Metallic crystals are held together by metallic bonds, electrostatic interactions between cations and delocalized electrons.
Describe metallic crystals.
Atoms in metals lose electrons to form cations. Delocalized electrons surround the ions. Metallic bonds (electrostatic interactions between the ions and the electron cloud) hold the metallic solid together. Atoms are arranged like closely packed spheres.
Because outer electrons of metal atoms are delocalized and highly mobile, metals have electrical and thermal conductivity. The free electron model can be used to calculate electrical conductivity as well as the electrons' contribution to the heat capacity and heat conductivity of metals.
Metals are ductile, or capable of plastic deformation. Hooke's law describes reversible elastic deformation in metals, in which the stress is linearly proportional to the strain. Forces larger than the elastic limit, or heat, may cause an irreversible deformation of the object.
In general, metals are denser than nonmetals. This is due to the tightly packed crystal lattice of the metallic structure. The larger the amounts of delocalized electrons, the stronger the metallic bonds are.
A chemical bond in which mobile electrons are shared over many nuclei; this leads to electrical conduction.
In a metal, atoms readily lose electrons to form positive ions (cations). These ions are surrounded by delocalized electrons, which are responsible for conductivity. The solid produced is held together by electrostatic interactions between the ions and the electron cloud. These interactions are called metallic bonds. Metallic bonding accounts for many physical properties of metals, such as strength, malleability, ductility, thermal and electrical conductivity, opacity, and luster.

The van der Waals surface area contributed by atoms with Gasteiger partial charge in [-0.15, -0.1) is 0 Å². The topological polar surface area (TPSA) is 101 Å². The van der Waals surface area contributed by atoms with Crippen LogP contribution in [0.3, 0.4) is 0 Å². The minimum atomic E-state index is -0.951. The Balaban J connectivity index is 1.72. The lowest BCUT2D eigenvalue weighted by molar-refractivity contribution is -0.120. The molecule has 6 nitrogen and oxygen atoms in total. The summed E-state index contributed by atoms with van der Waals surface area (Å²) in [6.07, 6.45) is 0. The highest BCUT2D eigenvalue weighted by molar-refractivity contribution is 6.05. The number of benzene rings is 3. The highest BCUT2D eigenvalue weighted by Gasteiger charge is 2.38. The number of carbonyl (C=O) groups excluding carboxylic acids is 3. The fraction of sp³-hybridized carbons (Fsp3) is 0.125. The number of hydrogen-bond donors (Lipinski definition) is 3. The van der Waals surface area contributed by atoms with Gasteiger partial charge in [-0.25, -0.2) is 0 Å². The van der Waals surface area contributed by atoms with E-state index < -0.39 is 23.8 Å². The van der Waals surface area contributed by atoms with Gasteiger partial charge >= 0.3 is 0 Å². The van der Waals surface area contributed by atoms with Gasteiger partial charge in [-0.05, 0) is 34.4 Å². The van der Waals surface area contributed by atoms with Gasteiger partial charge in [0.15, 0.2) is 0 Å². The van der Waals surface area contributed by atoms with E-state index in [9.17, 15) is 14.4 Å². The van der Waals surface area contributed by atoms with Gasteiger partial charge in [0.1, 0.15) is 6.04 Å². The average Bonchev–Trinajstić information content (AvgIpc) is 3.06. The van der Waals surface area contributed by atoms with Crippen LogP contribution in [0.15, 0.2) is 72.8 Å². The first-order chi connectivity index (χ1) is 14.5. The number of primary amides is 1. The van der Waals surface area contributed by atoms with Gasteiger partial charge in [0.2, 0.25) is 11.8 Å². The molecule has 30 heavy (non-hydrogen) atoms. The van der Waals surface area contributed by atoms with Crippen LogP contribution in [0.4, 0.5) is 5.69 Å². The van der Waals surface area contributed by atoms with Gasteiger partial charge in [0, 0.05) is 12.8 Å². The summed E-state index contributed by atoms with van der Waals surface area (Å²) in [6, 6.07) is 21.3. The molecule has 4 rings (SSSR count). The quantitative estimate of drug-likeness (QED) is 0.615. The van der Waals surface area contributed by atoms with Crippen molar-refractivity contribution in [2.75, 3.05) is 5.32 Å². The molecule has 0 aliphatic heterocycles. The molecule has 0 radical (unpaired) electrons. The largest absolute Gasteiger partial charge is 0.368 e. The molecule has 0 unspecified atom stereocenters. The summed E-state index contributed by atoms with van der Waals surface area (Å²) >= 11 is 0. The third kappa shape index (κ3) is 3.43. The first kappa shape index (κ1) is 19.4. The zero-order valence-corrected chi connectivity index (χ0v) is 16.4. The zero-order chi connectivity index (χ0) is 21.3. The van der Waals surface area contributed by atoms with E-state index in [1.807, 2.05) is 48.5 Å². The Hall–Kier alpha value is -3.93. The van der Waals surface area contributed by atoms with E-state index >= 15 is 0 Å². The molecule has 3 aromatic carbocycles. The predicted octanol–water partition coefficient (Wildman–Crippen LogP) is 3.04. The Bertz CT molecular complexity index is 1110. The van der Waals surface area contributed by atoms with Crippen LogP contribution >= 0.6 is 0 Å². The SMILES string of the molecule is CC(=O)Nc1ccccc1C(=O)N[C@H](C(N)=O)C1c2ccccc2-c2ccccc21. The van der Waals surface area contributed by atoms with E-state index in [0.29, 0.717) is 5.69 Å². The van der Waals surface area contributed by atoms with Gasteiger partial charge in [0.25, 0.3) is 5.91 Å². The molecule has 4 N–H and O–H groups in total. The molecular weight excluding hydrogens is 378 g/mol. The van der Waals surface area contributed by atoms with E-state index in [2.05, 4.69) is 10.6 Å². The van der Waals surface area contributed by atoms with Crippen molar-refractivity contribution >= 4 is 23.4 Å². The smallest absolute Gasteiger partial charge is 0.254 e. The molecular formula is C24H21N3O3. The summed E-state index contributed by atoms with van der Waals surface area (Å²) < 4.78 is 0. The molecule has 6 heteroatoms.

Understood as the sharing of "free" electrons among a lattice of positively charged ions (cations), metallic bonding is sometimes compared to the bonding of molten salts; however, this simplistic view holds true for very few metals. In a quantum-mechanical view, the conducting electrons spread their density equally over all atoms that function as neutral (non-charged) entities.
Atoms in metals are arranged like closely-packed spheres, and two packing patterns are particularly common: body-centered cubic, wherein each metal is surrounded by eight equivalent metals, and face-centered cubic, in which the metals are surrounded by six neighboring atoms. Several metals adopt both structures, depending on the temperature.
Metals in general have high electrical conductivity, high thermal conductivity, and high density. They typically are deformable (malleable) under stress, without cleaving. Some metals (the alkali and alkaline earth metals) have low density, low hardness, and low melting points. In terms of optical properties, metals are opaque, shiny, and lustrous.
Melting Point and Strength